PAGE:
Galactorrhea: Symptoms, Causes, Diagnosis And Treatment

This alteration in the production of bodily substances can be caused from the brain.

Worried young woman.

One of the main characteristics of humans as mammalian animals is the development of the mammary glands, whose sole function is to provide food for the young; hence, at least in the human species, babies are also called infants.

However, a series of alterations in the production of the hormones responsible for the secretion of milk can cause a phenomenon known as galactorrhea, which usually occurs in women but can also occur occasionally in men.

Definition of galactorrhea

Galactorrhea refers to the secretion of milk through the mammary gland once the puerperal period has elapsed, that is, between six and eight weeks after delivery. Also, it must remain for at least six months. Although, it is true that in certain women who have gone through several deliveries this phenomenon can occur without these means that there is an underlying disease.

Galactorrhea cannot be considered a disease as such, but rather a sign that the person may be suffering from some other condition, with discharge usually occurring through both breasts.

This phenomenon occurs particularly in women between 20 and 35 years of age with previous pregnancies. However, there are cases of galactorrhea in those present in other ages, in children and even in men.

As a general rule, between 20% and 25% of women with normal menstrual cycles and hormonal levels experience a galactorrhea phenomenon at some point in their life.

Symptoms of galactorrhea

Although galactorrhea is considered a sign of a larger alteration, it may be accompanied by other associated symptoms. These symptoms can be very varied in terms of type, frequency of appearance, etc., depending on the causes of the galactorrhea itself.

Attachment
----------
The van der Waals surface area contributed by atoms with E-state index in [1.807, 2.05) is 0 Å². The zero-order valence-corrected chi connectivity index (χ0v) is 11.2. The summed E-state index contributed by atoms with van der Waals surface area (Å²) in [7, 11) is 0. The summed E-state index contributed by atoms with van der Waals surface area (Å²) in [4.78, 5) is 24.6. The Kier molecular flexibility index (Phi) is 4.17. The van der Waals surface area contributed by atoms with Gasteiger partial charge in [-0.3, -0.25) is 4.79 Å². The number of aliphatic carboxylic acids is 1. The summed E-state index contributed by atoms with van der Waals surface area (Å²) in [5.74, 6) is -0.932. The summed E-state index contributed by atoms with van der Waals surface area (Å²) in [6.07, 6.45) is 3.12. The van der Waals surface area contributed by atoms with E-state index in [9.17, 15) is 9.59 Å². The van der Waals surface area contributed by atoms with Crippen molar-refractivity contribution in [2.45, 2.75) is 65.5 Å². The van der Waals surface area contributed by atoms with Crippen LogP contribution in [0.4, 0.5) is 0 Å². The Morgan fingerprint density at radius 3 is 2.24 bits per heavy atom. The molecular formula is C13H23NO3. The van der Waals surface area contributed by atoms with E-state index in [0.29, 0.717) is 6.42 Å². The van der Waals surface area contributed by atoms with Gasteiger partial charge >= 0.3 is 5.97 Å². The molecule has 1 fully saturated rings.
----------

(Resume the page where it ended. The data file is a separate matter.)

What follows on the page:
The most common signs of symptoms are:

  • Variations during menstruation : irregular cycles or lack of menstrual cycle
  • Sensitivity to changes in temperature
  • Increased thirst and the urge to urinate
  • Headaches
  • Vision problems such as imprecise or blurred vision, double vision, or lack of vision
  • Erection problems, erectile dysfunction and lack of sexual desire in men
  • Acne and the appearance of body hair


Outside of pathological circumstances, the manufacture of milk in the breasts is caused by several hormones and of these prolactin is the one that has a more relevant role. This hormone is made in a gland called the pituitary, which is located at the base of the skull. In addition, the action of another hormone called placental lactogen also intervenes.

The cause of the appearance of galactorrhea is due to an imbalance in the production of these two hormones. This alteration can have numerous causes, although the truth is that in half of the cases the cause remains undetermined. The most common reasons why this phenomenon appears are:

  • Appearance of tumors in the pituitary.
  • Side effect of the consumption of some drugs. These drugs often belong to the groups of antipsychotics, antidepressants, antihypertensives, opiate drugs, antivomitives, and anovulatory drugs.
  • Endocrine conditions that disrupt hormone production, such as primary hypothyroidism.